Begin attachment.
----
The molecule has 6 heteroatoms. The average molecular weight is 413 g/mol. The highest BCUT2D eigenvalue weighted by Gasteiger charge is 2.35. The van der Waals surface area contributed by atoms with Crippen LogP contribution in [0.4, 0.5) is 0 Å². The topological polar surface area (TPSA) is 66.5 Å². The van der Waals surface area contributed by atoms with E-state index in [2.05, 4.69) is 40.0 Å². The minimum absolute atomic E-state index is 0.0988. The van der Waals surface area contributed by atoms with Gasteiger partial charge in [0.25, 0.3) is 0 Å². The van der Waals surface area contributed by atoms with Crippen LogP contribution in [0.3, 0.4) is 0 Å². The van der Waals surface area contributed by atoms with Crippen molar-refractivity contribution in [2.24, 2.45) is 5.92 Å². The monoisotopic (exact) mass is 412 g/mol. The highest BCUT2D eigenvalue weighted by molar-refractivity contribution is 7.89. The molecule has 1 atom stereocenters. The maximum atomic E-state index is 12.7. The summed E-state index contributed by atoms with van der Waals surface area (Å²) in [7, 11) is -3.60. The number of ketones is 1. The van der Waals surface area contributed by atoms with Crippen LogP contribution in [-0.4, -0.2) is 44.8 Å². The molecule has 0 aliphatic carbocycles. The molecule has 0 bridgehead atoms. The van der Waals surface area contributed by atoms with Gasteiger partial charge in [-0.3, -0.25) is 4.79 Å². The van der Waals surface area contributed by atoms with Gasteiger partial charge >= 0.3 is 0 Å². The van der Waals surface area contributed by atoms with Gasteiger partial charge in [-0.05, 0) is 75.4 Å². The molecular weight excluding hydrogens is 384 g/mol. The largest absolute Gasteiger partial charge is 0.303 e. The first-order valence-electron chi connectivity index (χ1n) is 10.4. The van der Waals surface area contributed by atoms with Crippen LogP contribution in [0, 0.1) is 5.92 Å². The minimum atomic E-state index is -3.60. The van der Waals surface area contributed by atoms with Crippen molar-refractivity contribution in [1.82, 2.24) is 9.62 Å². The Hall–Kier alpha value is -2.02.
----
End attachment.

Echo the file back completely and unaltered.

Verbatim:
The molecule has 6 heteroatoms. The average molecular weight is 413 g/mol. The highest BCUT2D eigenvalue weighted by Gasteiger charge is 2.35. The van der Waals surface area contributed by atoms with Crippen LogP contribution in [0.4, 0.5) is 0 Å². The topological polar surface area (TPSA) is 66.5 Å². The van der Waals surface area contributed by atoms with E-state index in [2.05, 4.69) is 40.0 Å². The minimum absolute atomic E-state index is 0.0988. The van der Waals surface area contributed by atoms with Gasteiger partial charge in [0.25, 0.3) is 0 Å². The van der Waals surface area contributed by atoms with Crippen LogP contribution in [0.3, 0.4) is 0 Å². The van der Waals surface area contributed by atoms with Crippen molar-refractivity contribution in [2.24, 2.45) is 5.92 Å². The monoisotopic (exact) mass is 412 g/mol. The highest BCUT2D eigenvalue weighted by molar-refractivity contribution is 7.89. The molecule has 1 atom stereocenters. The maximum atomic E-state index is 12.7. The summed E-state index contributed by atoms with van der Waals surface area (Å²) in [7, 11) is -3.60. The number of ketones is 1. The van der Waals surface area contributed by atoms with Crippen LogP contribution in [-0.4, -0.2) is 44.8 Å². The molecule has 0 aliphatic carbocycles. The molecule has 0 bridgehead atoms. The van der Waals surface area contributed by atoms with Gasteiger partial charge in [-0.3, -0.25) is 4.79 Å². The van der Waals surface area contributed by atoms with Gasteiger partial charge >= 0.3 is 0 Å². The van der Waals surface area contributed by atoms with Gasteiger partial charge in [-0.05, 0) is 75.4 Å². The molecular weight excluding hydrogens is 384 g/mol. The largest absolute Gasteiger partial charge is 0.303 e. The first-order valence-electron chi connectivity index (χ1n) is 10.4. The van der Waals surface area contributed by atoms with Crippen LogP contribution in [0, 0.1) is 5.92 Å². The minimum atomic E-state index is -3.60. The van der Waals surface area contributed by atoms with Crippen molar-refractivity contribution in [1.82, 2.24) is 9.62 Å². The Hall–Kier alpha value is -2.02.